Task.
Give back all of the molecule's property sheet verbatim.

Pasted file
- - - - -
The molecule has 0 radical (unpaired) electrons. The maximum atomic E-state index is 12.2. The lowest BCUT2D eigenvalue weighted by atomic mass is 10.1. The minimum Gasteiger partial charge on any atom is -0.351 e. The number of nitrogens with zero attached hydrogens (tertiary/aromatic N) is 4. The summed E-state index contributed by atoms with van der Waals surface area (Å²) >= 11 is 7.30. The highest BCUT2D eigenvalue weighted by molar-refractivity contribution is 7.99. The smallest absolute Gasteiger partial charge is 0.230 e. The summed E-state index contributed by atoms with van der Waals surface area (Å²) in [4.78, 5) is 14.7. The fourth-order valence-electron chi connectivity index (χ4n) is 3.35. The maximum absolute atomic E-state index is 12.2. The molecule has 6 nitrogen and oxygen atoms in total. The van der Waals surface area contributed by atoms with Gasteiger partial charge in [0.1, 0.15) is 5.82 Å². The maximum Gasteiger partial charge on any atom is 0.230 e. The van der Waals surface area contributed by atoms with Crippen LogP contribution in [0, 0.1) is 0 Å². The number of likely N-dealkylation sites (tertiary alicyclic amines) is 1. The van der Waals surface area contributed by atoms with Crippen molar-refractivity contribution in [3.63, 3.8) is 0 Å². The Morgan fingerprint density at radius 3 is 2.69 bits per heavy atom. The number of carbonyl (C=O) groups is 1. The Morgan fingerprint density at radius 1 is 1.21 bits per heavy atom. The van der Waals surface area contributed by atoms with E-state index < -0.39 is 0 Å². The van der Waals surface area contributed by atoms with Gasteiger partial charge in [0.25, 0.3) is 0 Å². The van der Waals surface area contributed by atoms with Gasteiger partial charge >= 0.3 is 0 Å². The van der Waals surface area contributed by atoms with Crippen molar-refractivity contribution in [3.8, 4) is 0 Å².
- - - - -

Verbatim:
The molecule has 0 radical (unpaired) electrons. The maximum atomic E-state index is 12.2. The lowest BCUT2D eigenvalue weighted by atomic mass is 10.1. The minimum Gasteiger partial charge on any atom is -0.351 e. The number of nitrogens with zero attached hydrogens (tertiary/aromatic N) is 4. The summed E-state index contributed by atoms with van der Waals surface area (Å²) >= 11 is 7.30. The highest BCUT2D eigenvalue weighted by molar-refractivity contribution is 7.99. The smallest absolute Gasteiger partial charge is 0.230 e. The summed E-state index contributed by atoms with van der Waals surface area (Å²) in [4.78, 5) is 14.7. The fourth-order valence-electron chi connectivity index (χ4n) is 3.35. The maximum absolute atomic E-state index is 12.2. The molecule has 6 nitrogen and oxygen atoms in total. The van der Waals surface area contributed by atoms with Gasteiger partial charge in [0.1, 0.15) is 5.82 Å². The maximum Gasteiger partial charge on any atom is 0.230 e. The van der Waals surface area contributed by atoms with Crippen LogP contribution in [0, 0.1) is 0 Å². The number of likely N-dealkylation sites (tertiary alicyclic amines) is 1. The van der Waals surface area contributed by atoms with Crippen molar-refractivity contribution in [3.63, 3.8) is 0 Å². The Morgan fingerprint density at radius 3 is 2.69 bits per heavy atom. The number of carbonyl (C=O) groups is 1. The Morgan fingerprint density at radius 1 is 1.21 bits per heavy atom. The van der Waals surface area contributed by atoms with E-state index < -0.39 is 0 Å². The van der Waals surface area contributed by atoms with Gasteiger partial charge in [0.25, 0.3) is 0 Å². The van der Waals surface area contributed by atoms with Gasteiger partial charge >= 0.3 is 0 Å². The van der Waals surface area contributed by atoms with Crippen molar-refractivity contribution in [3.8, 4) is 0 Å².